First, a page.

Tuesday, March 22, 2011

Boater Floating

Out on the water again. We arrived at Quivvy Marine just outside Belturbet on Friday after spending Thursday night in Carrick-on-Shannon. We hadn't meant to go to Carrick. We were intending, due to indecisiveness, to stay at home, do some gardening perhaps, go to a play at the local Drama Festival then the session in Shortt's in Feakle. Maybe stay in the van in Feakle.

But we were packing up the van on Thursday and the initial plan of the week before kicked in. Once you have the van half packed you simply have to get in it and drive off into the wide blue yonder. Or, in our case, Carrick. Going to Belturbet via Carrick is not our usual route. Not the best way at all in fact. But we hadn't intended to go that far. We began by postulating Shannon Harbour as a stopping place. Then it was Hodson Bay just beyond Athlone. Then it was Lecarrow just beyond Hodson Bay. By this time we were up the wrong side of Lough Ree for Belturbet via the sensible route and it certainly wasn't the best way to Carrick, but we were into the drive and a curry called.

We didn't have a curry either in the end. We stopped off in The Oarsman for a pint of their fine ale, and it was so warm and cosy, and we were chilled through after walking the dogs in the bitter cold. There was a table by the fire and a good menu, so we stopped. Then out to Leitrim Village just up the road to spend the night in the wonderfully quiet harbour.

Next day to Quivvy to unwrap Winter Solstice from her covers. She was all zipped in good and tight and we didn't know whether the engines would start - there was a good chance they wouldn't after months of inactivity and all that freezing weather. And only one of them did. But I won't go into the tedium of it all. Joe, with the help of David Cole whose marina it is, fixed it. And on Saturday morning in bright sunshine off we went around the corner to Galloon, just across the border in Co Fermanagh. A little try-out of everything. Galloon has a very strange and interesting graveyard. It's small, as is Galloon (it's just a townland I think). Very old and battered headstones. Several of which look like this:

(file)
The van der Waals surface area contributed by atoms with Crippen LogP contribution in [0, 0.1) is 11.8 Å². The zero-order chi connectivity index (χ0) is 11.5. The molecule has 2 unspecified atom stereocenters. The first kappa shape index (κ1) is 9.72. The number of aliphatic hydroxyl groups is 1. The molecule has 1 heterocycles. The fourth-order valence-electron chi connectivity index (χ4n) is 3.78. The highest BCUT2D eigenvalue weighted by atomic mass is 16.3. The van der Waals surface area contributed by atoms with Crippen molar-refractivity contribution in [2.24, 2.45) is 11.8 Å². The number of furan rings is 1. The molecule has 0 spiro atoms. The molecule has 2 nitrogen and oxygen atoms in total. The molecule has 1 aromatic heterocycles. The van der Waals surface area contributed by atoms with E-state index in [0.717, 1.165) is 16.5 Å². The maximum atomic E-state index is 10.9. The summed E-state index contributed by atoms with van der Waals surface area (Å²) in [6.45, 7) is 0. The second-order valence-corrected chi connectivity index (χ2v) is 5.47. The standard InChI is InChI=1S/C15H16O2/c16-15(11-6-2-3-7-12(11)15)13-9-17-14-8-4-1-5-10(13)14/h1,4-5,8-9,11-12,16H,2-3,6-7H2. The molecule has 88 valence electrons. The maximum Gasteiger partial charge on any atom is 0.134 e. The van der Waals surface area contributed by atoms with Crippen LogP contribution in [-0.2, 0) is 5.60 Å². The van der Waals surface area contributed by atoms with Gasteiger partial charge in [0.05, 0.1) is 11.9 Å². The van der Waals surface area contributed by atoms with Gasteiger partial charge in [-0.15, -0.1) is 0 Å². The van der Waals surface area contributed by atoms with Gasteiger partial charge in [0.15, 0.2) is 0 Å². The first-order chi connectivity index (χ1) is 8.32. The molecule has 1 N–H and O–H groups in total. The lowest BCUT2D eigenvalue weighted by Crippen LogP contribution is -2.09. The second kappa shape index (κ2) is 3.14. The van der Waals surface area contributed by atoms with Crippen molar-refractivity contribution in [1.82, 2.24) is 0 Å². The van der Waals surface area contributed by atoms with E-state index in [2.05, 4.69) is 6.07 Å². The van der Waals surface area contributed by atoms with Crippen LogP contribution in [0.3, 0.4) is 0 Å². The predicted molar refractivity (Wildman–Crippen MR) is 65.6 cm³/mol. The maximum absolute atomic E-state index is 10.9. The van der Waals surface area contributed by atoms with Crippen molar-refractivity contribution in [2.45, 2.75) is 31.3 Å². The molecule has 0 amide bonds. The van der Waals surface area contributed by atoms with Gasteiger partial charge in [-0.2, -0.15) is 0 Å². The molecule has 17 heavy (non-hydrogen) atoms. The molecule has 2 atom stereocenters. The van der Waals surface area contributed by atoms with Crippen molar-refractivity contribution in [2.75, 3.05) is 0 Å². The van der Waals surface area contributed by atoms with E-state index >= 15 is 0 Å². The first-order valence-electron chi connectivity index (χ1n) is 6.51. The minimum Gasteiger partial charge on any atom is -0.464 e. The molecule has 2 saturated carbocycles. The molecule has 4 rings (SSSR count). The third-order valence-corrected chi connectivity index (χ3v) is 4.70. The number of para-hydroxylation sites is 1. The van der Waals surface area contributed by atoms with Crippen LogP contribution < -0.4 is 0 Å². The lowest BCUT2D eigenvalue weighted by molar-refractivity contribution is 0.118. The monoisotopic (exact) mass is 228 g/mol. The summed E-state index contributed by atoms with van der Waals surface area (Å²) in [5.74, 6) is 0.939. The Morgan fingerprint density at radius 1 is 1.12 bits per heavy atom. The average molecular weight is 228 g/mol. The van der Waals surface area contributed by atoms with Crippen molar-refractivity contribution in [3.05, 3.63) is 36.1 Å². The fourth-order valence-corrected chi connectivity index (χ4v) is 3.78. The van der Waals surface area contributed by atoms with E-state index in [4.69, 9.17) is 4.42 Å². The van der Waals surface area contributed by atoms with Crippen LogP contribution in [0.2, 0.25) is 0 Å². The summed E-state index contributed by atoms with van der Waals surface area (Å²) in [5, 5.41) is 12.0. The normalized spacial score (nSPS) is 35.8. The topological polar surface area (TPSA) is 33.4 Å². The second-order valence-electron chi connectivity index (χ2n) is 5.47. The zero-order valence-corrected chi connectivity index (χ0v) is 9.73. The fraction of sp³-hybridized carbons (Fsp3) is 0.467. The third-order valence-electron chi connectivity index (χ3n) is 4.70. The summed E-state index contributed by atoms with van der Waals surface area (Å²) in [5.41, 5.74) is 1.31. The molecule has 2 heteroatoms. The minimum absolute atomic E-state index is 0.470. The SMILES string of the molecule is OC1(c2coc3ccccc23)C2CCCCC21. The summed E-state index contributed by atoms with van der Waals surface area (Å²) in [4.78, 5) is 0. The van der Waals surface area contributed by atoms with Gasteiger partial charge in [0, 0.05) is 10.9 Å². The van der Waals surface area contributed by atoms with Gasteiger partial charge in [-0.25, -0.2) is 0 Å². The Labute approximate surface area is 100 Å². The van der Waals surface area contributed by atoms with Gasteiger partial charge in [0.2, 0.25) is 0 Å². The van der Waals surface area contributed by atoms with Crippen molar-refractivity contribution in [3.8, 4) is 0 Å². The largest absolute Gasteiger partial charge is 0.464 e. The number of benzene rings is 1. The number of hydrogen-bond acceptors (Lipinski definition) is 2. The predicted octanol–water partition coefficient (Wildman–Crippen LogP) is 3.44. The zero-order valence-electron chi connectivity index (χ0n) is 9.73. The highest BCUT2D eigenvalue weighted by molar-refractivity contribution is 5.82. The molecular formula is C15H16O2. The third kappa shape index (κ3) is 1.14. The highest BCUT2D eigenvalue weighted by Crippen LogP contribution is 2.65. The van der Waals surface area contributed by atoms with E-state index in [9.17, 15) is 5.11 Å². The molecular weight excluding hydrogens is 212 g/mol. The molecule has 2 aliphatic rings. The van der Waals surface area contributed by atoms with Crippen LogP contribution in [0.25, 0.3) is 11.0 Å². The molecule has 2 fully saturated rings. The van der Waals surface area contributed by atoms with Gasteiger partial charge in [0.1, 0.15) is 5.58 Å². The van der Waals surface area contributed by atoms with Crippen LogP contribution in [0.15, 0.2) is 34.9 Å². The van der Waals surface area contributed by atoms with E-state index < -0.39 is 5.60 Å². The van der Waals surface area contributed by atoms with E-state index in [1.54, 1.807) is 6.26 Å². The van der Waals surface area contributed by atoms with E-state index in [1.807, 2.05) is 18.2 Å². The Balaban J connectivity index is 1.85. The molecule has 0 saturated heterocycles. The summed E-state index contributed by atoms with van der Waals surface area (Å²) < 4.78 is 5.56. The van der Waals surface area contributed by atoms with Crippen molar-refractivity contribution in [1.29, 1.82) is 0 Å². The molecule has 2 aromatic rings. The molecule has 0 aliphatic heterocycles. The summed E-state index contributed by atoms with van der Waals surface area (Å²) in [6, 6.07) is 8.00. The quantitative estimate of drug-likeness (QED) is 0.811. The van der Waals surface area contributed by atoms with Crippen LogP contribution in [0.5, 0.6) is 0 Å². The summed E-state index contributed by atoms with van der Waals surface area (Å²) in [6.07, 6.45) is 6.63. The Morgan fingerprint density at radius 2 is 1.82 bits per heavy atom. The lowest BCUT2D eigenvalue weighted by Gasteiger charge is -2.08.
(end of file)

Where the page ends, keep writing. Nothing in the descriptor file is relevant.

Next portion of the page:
It seems that at one time there were four high crosses here, but only the partial shafts of two of them remain. Many of the headstones are 18th and 19th century. We were told a couple of years ago that the images on the headstones related to the Masons.

On a more prosaic, but perhaps more useful note (unless you are dead and need burying) there's also a fine new toilet block in Galloon that replaces an ugly old pre-fab. No showers though. They were good showers too, and free.

After Galloon it was off to Crom Castle for lunch and a walk. I love Crom. Everything about it is wonderful. The jetty, the fact you can enter by the back door and feel like you own the place, the walks, especially to the old castle where Aoife flings herself onto the soft grass and rolls and rolls. Or poses between avenues of trees.

Lunch was great too. A picnic packed in the van. Paté, two good cheeses, tiny tomatoes, bread. And next thing Joe is rummaging around in the bilges and comes out with a bottle of Prosecco. Sigh. So deliciously decadent.

Crom was busy. We were deeply affronted by this. Other people? How dare they. Fishermen on the jetty, two other cruisers with the same idea as us. We could (almost) forgive the boats. But then as we set out on the walk hordes, absolute hordes, appeared from god knows what nooks and crannies and followed us. Back the other way we went in full dudgeon, then veered off to the boat for lunch to quell our rumbling stomachs. Felt much better after that. So mellow, in fact, that we were absolutely civil to the returning walkers. Especially as they were returning, and we were not.

More Crom pics:

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